The 200-year-old pier at Ardrishaig on the Crinan Canal is undergoing a refurbishment as custodians Scottish Canals aims to bring the structure back into use following a partial collapse earlier this year.
The project will see the damaged section of the pier, which sits at the mouth of Loch Gilp and the Crinan Canal, rebuilt and reinforced in order to reopen it for freight use. The pier is a key asset for timber hauliers in the region, with around 30,000 tonnes of freight passing through the harbour each year. The project scheduled to be completed by the end of October 2017.
Construction of the pier first began in 1800, with alterations carried out between 1817 and 1837 under the direction of the pre-eminent Scottish engineer Thomas Telford. The harbour pier was again extended in the mid-19th century to berth the Clyde steamers that transferred passengers onto the Crinan Canal. Tickets for the steamers were purchased in the former terminal building on Pier Square – now the Yot Spot chandlery. In recent years, the pier has become one of Scotland’s main timber ports.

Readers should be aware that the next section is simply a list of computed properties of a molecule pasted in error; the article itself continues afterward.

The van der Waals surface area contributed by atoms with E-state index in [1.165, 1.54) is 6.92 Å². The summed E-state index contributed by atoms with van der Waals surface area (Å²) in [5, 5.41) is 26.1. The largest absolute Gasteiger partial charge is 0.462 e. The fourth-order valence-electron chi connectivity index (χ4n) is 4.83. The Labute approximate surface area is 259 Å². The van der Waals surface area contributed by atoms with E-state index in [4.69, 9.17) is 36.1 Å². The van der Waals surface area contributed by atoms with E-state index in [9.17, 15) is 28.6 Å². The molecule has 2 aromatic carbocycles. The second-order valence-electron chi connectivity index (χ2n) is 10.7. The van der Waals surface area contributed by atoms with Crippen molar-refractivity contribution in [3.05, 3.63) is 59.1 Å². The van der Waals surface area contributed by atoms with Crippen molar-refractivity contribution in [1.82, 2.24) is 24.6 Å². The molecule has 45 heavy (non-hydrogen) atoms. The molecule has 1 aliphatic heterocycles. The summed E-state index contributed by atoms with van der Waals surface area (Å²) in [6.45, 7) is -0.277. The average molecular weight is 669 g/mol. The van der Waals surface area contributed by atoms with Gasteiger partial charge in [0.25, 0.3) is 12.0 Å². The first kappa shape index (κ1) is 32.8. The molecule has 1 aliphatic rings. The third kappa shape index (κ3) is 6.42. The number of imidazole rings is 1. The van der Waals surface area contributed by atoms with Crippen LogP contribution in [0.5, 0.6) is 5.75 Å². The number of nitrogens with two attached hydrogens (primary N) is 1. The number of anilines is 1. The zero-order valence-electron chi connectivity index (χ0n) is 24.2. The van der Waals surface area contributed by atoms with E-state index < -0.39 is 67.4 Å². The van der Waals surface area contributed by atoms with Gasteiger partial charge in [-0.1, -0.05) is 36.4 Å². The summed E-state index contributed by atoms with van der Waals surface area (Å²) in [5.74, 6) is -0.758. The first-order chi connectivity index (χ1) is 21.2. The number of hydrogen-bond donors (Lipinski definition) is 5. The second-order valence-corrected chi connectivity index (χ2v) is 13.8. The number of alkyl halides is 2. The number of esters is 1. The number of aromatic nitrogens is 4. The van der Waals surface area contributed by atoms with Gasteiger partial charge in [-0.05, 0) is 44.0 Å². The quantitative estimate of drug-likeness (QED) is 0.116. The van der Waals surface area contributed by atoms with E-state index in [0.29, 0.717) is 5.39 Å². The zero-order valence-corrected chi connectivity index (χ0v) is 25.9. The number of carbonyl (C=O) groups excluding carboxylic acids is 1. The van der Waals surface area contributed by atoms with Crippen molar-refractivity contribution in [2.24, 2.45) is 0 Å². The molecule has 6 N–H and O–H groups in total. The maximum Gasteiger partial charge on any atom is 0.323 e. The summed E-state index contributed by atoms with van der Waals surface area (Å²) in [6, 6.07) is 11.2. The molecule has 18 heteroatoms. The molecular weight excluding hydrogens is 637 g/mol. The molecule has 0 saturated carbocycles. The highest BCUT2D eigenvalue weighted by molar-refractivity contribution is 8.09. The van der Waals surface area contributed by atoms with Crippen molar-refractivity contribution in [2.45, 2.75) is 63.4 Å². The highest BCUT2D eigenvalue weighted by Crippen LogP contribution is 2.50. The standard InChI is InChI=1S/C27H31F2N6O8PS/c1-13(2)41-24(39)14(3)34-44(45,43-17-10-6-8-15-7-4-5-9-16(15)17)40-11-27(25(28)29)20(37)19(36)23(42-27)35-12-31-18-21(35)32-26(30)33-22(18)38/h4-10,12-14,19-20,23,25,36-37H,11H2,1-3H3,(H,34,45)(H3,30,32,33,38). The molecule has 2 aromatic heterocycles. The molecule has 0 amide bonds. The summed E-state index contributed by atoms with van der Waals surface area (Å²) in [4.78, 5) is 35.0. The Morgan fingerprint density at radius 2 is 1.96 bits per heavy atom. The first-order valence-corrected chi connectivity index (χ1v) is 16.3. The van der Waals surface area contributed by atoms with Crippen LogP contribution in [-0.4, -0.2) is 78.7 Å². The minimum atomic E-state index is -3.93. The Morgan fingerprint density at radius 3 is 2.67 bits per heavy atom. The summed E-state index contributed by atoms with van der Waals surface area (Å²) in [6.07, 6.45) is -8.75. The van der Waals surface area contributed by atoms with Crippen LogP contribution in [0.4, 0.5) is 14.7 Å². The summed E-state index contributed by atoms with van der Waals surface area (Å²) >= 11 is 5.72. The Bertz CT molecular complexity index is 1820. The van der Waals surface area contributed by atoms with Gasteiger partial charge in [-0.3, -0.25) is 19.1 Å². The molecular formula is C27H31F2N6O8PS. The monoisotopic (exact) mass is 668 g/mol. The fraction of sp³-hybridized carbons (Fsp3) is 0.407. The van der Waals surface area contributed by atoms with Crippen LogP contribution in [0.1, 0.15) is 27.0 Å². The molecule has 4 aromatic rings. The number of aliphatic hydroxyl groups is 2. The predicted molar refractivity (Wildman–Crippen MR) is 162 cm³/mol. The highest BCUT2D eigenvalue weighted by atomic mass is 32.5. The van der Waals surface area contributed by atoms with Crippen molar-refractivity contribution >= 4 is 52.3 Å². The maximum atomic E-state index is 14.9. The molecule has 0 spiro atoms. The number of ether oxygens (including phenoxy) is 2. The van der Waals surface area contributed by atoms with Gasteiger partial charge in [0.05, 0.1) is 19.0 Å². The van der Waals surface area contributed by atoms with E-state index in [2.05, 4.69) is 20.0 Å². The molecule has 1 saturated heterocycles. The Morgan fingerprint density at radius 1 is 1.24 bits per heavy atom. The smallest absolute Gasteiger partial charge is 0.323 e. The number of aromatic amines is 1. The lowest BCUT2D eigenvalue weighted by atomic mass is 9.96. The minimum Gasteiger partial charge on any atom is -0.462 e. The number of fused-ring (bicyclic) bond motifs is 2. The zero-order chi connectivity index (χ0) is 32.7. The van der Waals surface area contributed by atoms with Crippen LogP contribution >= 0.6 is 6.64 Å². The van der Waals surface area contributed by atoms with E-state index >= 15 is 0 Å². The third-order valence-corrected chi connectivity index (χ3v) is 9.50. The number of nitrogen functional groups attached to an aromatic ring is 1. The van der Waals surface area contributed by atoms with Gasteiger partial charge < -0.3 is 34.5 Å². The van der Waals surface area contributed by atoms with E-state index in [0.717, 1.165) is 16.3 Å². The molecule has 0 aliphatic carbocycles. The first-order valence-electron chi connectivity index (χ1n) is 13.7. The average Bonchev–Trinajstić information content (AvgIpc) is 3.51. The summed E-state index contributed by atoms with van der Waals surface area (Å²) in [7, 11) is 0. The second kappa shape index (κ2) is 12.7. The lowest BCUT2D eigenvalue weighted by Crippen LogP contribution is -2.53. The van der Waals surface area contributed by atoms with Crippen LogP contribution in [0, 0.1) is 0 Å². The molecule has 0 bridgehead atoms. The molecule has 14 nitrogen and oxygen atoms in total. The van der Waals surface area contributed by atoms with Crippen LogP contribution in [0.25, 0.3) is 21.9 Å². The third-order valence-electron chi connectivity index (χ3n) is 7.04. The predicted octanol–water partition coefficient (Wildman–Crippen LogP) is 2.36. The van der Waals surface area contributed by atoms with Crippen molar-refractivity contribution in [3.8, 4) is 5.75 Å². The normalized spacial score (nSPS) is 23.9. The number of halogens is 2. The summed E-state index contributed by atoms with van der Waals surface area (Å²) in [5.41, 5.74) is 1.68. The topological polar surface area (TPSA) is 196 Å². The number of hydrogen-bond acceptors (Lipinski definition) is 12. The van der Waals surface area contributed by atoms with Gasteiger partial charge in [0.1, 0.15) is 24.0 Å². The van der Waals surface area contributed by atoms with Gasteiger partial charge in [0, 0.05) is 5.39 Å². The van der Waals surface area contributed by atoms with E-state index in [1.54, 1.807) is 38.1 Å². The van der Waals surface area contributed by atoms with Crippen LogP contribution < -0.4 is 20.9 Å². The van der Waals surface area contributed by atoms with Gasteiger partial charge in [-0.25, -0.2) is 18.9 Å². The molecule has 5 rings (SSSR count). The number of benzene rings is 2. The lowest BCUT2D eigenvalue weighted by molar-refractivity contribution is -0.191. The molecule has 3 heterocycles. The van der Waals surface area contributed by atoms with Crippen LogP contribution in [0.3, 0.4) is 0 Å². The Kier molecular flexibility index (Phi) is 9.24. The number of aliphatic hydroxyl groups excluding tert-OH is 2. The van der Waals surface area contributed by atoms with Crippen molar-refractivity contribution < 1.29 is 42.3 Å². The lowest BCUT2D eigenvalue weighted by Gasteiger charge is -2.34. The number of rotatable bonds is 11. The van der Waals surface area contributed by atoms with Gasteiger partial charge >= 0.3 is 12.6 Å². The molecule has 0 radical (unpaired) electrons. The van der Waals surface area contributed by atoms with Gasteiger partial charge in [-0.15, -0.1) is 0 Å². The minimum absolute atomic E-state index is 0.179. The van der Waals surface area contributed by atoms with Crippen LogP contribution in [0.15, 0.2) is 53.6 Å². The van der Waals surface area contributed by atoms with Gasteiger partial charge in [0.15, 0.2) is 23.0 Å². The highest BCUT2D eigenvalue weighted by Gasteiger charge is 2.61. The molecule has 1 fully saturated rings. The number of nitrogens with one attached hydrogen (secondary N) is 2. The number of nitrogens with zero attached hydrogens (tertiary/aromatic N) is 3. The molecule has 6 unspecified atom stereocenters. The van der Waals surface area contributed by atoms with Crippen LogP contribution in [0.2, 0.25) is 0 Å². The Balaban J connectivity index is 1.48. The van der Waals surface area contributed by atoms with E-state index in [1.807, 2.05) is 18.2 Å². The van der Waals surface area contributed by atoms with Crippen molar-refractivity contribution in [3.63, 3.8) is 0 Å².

Richard Millar, Director of Infrastructure at Scottish Canals, said: “The 200-year-old Ardrishaig Pier is an integral part of the historic fabric of the Crinan Canal and now plays a vital role in the economy of the local area. Since the structure’s closure, we’ve been working to come up with a solution that will bring the pier back into use and restore the important timber operations of the area.
“This project will safeguard and improve one of the Crinan’s most important structures, ensuring the pier is cared for into the next century and beyond, and that the vital timber industry is able to continue to operate in the area. We’d like to thank the local community and hauliers for their patience and understanding during the pier’s closure.”